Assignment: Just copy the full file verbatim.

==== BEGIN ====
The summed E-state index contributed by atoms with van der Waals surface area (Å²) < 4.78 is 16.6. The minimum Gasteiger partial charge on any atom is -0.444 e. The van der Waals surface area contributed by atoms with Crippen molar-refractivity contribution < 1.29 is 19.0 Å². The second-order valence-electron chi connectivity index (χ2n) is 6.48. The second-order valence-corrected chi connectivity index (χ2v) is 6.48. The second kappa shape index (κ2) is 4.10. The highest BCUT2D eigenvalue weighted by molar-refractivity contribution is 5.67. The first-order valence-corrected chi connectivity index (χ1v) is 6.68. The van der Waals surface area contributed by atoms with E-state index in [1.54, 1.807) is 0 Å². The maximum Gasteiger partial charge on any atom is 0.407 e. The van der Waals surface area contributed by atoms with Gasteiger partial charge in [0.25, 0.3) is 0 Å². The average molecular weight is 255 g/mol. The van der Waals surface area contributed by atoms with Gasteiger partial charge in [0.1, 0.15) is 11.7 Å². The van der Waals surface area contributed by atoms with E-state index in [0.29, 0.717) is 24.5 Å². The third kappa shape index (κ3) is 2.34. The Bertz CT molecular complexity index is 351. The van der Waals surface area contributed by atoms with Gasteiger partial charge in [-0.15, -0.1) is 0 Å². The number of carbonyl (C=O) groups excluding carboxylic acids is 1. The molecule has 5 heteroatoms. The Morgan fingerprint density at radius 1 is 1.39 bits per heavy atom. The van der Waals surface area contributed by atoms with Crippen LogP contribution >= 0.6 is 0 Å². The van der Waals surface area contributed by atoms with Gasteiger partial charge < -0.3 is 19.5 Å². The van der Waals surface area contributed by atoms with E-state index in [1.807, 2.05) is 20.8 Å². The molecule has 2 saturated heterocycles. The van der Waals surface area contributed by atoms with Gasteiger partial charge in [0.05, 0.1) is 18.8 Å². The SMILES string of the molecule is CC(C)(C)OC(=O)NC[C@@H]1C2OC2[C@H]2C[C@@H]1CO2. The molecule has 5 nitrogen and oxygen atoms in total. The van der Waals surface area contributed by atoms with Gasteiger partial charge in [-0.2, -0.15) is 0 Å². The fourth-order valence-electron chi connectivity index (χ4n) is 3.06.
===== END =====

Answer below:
The summed E-state index contributed by atoms with van der Waals surface area (Å²) < 4.78 is 16.6. The minimum Gasteiger partial charge on any atom is -0.444 e. The van der Waals surface area contributed by atoms with Crippen molar-refractivity contribution < 1.29 is 19.0 Å². The second-order valence-electron chi connectivity index (χ2n) is 6.48. The second-order valence-corrected chi connectivity index (χ2v) is 6.48. The second kappa shape index (κ2) is 4.10. The highest BCUT2D eigenvalue weighted by molar-refractivity contribution is 5.67. The first-order valence-corrected chi connectivity index (χ1v) is 6.68. The van der Waals surface area contributed by atoms with E-state index in [1.54, 1.807) is 0 Å². The maximum Gasteiger partial charge on any atom is 0.407 e. The van der Waals surface area contributed by atoms with Gasteiger partial charge in [0.25, 0.3) is 0 Å². The average molecular weight is 255 g/mol. The van der Waals surface area contributed by atoms with Gasteiger partial charge in [0.1, 0.15) is 11.7 Å². The van der Waals surface area contributed by atoms with E-state index in [0.29, 0.717) is 24.5 Å². The third kappa shape index (κ3) is 2.34. The Bertz CT molecular complexity index is 351. The van der Waals surface area contributed by atoms with Gasteiger partial charge in [-0.15, -0.1) is 0 Å². The number of carbonyl (C=O) groups excluding carboxylic acids is 1. The molecule has 5 heteroatoms. The Morgan fingerprint density at radius 1 is 1.39 bits per heavy atom. The van der Waals surface area contributed by atoms with Crippen LogP contribution >= 0.6 is 0 Å². The van der Waals surface area contributed by atoms with Gasteiger partial charge < -0.3 is 19.5 Å². The van der Waals surface area contributed by atoms with E-state index in [1.807, 2.05) is 20.8 Å². The molecule has 2 saturated heterocycles. The van der Waals surface area contributed by atoms with Gasteiger partial charge in [0.05, 0.1) is 18.8 Å². The SMILES string of the molecule is CC(C)(C)OC(=O)NC[C@@H]1C2OC2[C@H]2C[C@@H]1CO2. The molecule has 5 nitrogen and oxygen atoms in total. The van der Waals surface area contributed by atoms with Gasteiger partial charge in [-0.2, -0.15) is 0 Å². The fourth-order valence-electron chi connectivity index (χ4n) is 3.06.